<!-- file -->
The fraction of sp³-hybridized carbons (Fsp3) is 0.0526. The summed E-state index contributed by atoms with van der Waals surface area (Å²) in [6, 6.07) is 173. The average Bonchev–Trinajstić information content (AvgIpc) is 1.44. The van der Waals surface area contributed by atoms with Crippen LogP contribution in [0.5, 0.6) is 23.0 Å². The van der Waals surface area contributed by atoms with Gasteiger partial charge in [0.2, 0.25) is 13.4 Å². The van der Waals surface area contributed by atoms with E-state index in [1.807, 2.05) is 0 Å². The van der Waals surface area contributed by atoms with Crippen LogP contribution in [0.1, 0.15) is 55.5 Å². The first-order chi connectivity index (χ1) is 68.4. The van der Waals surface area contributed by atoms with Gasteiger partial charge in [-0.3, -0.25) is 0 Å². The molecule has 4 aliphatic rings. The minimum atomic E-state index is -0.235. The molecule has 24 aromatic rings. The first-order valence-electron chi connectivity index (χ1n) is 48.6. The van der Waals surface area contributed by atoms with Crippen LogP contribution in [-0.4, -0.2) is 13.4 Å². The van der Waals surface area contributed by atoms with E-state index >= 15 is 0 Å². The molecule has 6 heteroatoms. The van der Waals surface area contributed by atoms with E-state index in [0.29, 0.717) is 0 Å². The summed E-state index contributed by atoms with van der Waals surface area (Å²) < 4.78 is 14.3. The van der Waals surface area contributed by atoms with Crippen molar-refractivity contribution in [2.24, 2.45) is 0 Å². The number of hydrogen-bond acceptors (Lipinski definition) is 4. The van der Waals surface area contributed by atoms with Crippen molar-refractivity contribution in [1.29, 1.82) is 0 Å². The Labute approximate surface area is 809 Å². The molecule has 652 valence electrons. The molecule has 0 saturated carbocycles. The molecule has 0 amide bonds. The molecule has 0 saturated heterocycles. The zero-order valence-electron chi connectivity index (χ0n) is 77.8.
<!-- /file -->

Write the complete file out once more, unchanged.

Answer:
The fraction of sp³-hybridized carbons (Fsp3) is 0.0526. The summed E-state index contributed by atoms with van der Waals surface area (Å²) in [6, 6.07) is 173. The average Bonchev–Trinajstić information content (AvgIpc) is 1.44. The van der Waals surface area contributed by atoms with Crippen LogP contribution in [0.5, 0.6) is 23.0 Å². The van der Waals surface area contributed by atoms with Gasteiger partial charge in [0.2, 0.25) is 13.4 Å². The van der Waals surface area contributed by atoms with E-state index in [1.807, 2.05) is 0 Å². The van der Waals surface area contributed by atoms with Crippen LogP contribution in [0.1, 0.15) is 55.5 Å². The first-order chi connectivity index (χ1) is 68.4. The van der Waals surface area contributed by atoms with Gasteiger partial charge in [-0.3, -0.25) is 0 Å². The molecule has 4 aliphatic rings. The minimum atomic E-state index is -0.235. The molecule has 24 aromatic rings. The first-order valence-electron chi connectivity index (χ1n) is 48.6. The van der Waals surface area contributed by atoms with Crippen LogP contribution in [-0.4, -0.2) is 13.4 Å². The van der Waals surface area contributed by atoms with E-state index >= 15 is 0 Å². The molecule has 6 heteroatoms. The van der Waals surface area contributed by atoms with E-state index in [0.29, 0.717) is 0 Å². The summed E-state index contributed by atoms with van der Waals surface area (Å²) < 4.78 is 14.3. The van der Waals surface area contributed by atoms with Crippen molar-refractivity contribution in [2.24, 2.45) is 0 Å². The number of hydrogen-bond acceptors (Lipinski definition) is 4. The van der Waals surface area contributed by atoms with Crippen molar-refractivity contribution in [1.29, 1.82) is 0 Å². The Labute approximate surface area is 809 Å². The molecule has 652 valence electrons. The molecule has 0 saturated carbocycles. The molecule has 0 amide bonds. The molecule has 0 saturated heterocycles. The zero-order valence-electron chi connectivity index (χ0n) is 77.8.